Knowing the spectrum is constant does not help my anxiety. I constantly wonder where people fall on the spectrum. Sometimes I ask my self where I fall on that spectrum, not only my own but others` as well. For some people I am the left side, and for others I am the right. But not knowing exactly where I belong is what drives my impending anxiety. I will probably never know the answers to where I am, and that creates a feeling of self-loathing for me. I think it goes the same for other people as well. Now, in this era of high-speed Internet and instantaneous communication, answers are quick and constant. We no longer have to be patient and wait for the results of a test or the answer to a question; we ask and quickly it is answered. We as a people have the time to wait, but no longer want to wait. We need an instant answer to project the next action of our lives. For me the only answer I want is to understand this damn spectrum that seems to tag-a-long with me wherever I go and with whatever I do. I can never find this out. The answer will never be revealed. It is a mystery of the cosmos and microcosm of everybody in the world.
And this brings me back to my addictions, as well as the world`s addictions. I, and I believe so does everyone else, try to suppress confusion with busy work. Some people play football, run track, play cards, work on Wall Street for thirty hour days, become nannies and butlers, while I pop pills and smoke. We are all addicts, it only depends how we channel that addiction that defines us as individuals.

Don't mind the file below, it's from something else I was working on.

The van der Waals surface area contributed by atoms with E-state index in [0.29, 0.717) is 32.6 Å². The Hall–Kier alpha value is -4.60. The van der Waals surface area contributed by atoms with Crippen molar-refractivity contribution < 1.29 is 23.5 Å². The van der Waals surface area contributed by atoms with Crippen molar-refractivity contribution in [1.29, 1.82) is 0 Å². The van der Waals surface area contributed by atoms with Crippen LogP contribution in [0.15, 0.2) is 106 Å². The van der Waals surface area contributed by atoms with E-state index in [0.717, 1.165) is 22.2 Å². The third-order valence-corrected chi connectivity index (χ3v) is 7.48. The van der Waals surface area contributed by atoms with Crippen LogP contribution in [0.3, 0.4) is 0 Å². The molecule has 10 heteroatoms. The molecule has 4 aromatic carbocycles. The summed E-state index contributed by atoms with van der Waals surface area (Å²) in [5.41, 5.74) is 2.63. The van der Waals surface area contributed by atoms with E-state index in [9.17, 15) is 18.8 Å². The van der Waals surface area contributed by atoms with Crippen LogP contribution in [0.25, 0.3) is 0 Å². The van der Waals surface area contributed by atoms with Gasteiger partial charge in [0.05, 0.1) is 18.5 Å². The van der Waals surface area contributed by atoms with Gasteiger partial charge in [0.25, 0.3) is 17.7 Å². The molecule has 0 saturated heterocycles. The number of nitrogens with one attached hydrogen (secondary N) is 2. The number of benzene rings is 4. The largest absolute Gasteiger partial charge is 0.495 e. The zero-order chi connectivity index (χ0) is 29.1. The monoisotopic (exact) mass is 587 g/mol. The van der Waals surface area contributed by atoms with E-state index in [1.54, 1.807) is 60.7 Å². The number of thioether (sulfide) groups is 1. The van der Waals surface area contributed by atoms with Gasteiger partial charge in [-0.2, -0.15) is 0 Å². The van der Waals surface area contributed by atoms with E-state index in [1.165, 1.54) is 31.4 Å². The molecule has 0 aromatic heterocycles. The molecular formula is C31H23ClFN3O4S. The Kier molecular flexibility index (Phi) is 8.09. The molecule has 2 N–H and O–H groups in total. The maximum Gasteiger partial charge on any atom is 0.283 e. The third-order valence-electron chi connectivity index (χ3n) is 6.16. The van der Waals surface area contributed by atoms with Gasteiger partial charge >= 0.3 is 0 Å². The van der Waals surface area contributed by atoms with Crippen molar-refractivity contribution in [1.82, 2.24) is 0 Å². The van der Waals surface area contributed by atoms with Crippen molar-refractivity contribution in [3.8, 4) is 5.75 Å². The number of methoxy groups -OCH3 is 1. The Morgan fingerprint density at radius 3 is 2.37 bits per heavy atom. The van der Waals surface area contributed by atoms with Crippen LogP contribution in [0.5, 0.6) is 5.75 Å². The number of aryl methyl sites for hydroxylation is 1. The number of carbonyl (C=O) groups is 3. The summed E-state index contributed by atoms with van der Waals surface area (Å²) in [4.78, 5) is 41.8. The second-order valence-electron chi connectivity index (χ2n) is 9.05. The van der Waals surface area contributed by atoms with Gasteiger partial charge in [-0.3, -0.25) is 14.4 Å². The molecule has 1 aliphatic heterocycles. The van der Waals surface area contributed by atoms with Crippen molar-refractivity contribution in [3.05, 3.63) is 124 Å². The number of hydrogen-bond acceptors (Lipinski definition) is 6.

A month ago I ran into a friend that deferred his options to go to school to go straight to working full-time and providing for himself. I asked him why school wasn`t an important option for him. He responded with the words of an addict. I can go when I need to, but right now I like to work. I say these are an addict`s words because in reality they are if you switch some words around. I can prove it. If someone asked me to stop smoking or popping pills and focus only on my writing, art, and school I would respond with: I can stop when I need to, but right now I like to live life freely. Honestly, as the words would form from the contours of my tongue and lips, I would know I am lying. I would be lying about more than most people can understand. I cannot stop when I want to; right now I don`t like to live freely because living under drugs is not living free at all--you are a slave; and right now I don`t even like living at all even if instant freedom from drugs was an option. I think this is because I have used them as a crutch for so long that I would not know how to deal with myself off of these substances.